The media’s Iran problem
Jan 21, 2015
Posted by Guest in Featured Articles, World on 06/ 30th, 2009
Faris Islam writes about how reporting on the current situation in Tehran has been fraught with difficulties.
As events in Iran have dominated headlines throughout the world, a glaring problem has arisen both in the reporting and analysis of the situation by the international media. Problems getting information, combined with other issues when reporting within highly polarised societies such as Iran, have lead to a situation where news coverage on many international news networks shows a heavy tilt in favour of the reformers. Additionally, the role of ‘analysts’ and ‘experts’ has also been cloudy, with wishful thinking, biases, 30-second sound bites and dubious credentials clouding the media sphere.
Much of the problems in reporting come from reporting restrictions within Iran, allowing rumours to obscure reality and protestors to set the agenda for the press. In an attempt to control the flow of information, the ruling regime of the Islamic Republic ordered all journalists visiting to cover the election out of the country, and since then has imposed severe restrictions on the accredited journalists remaining within the country.
Kicked out of the country, or confined to their offices in Tehran, reporting on the situation has been fraught with difficulties. As Steve Herrmann, editor of the BBC News website mentions on the BBC Blog, ‘reporters are not allowed to cover unauthorised gatherings or move around freely in Tehran.’ Nahid Siamdoust of Time Magazine describes the problems this creates, saying how ‘it was becoming impossible to report on events. The only ‘news’ left unblocked was that propagated by state television.’
Indeed, even obtaining photos of protests and events has become enormously difficult, with photos from within Iran coming either from official sources – whether state media or the Mousavi campaign – or from photos posted online by Iranians. The problem with internet content, as Herrmann describes is that there is ‘no filter or editorial process’ in what people can post on sites like Twitter and Facebook. He adds that a majority of posts on sites like Twitter have come from Mousavi sympathisers.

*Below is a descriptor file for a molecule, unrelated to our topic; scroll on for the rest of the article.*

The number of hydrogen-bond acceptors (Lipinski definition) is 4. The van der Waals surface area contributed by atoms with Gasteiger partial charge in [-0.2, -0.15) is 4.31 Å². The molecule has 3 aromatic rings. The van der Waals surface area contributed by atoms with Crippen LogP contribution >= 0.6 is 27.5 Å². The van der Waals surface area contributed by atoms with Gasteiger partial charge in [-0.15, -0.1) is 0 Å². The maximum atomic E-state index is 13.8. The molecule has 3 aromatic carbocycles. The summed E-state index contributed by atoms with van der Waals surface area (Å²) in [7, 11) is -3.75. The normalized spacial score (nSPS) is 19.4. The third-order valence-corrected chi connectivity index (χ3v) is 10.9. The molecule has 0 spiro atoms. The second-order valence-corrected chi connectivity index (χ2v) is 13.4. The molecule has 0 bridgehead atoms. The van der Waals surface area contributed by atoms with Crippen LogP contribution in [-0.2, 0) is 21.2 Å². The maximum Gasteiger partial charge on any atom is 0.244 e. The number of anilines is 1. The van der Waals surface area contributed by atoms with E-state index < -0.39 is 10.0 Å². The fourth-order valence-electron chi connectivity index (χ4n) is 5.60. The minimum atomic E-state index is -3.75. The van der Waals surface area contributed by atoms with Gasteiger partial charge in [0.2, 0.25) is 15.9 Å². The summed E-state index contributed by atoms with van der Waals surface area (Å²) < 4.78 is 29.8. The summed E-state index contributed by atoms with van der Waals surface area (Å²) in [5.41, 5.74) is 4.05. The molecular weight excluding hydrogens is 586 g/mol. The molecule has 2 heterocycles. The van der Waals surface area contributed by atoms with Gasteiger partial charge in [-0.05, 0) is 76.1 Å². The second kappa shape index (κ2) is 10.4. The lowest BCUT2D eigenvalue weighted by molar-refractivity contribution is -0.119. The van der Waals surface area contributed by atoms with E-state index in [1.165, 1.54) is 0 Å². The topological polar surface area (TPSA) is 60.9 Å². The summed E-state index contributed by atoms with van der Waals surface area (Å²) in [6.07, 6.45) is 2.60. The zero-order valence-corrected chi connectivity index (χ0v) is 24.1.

While a majority of Tweets on the issue may favour Mousavi, that is no indicator of the general mood on the streets of Tehran and especially not of the rest of the country. The dialogue online has essentially been one in which the same segment of society – the Twitter and Facebook-using class – controlling the flow of information regarding Iran.
George Friedman of the private intelligence firm Stratfor describes the role of the international media in covering the story, saying how ‘in constantly interviewing English-speaking demonstrators, they failed to note just how many of the demonstrators spoke English and had smartphones’. To summarise, he says ‘the demonstrations primarily consisted of the same type of people demonstrating’.
With so much trouble getting accurate information on events within Iran, scholars and analysts could play a crucial role in clearing the confusion on the ground by providing much-needed perspective on the situation. Unfortunately, analyst and commentators on major international networks – specifically CNN – seem to have abandoned nuance and neutrality in their coverage of the situation. With one commentator saying in the space of two paragraphs both that ‘we really don’t know how this uprising is going to pan out’ and that ‘we are witness to something quite extraordinary, perhaps even a social revolution’ the disconnect between what people hope will happen and what people are seeing happen appears great.
Unfortunately with so much speculation and so many rumors, reliable reporting is suffering. While the international media battle for the best leads and scoops, it seems the Greek dramatist Aeschylus was correct in saying, ‘in war, truth is the first casualty’.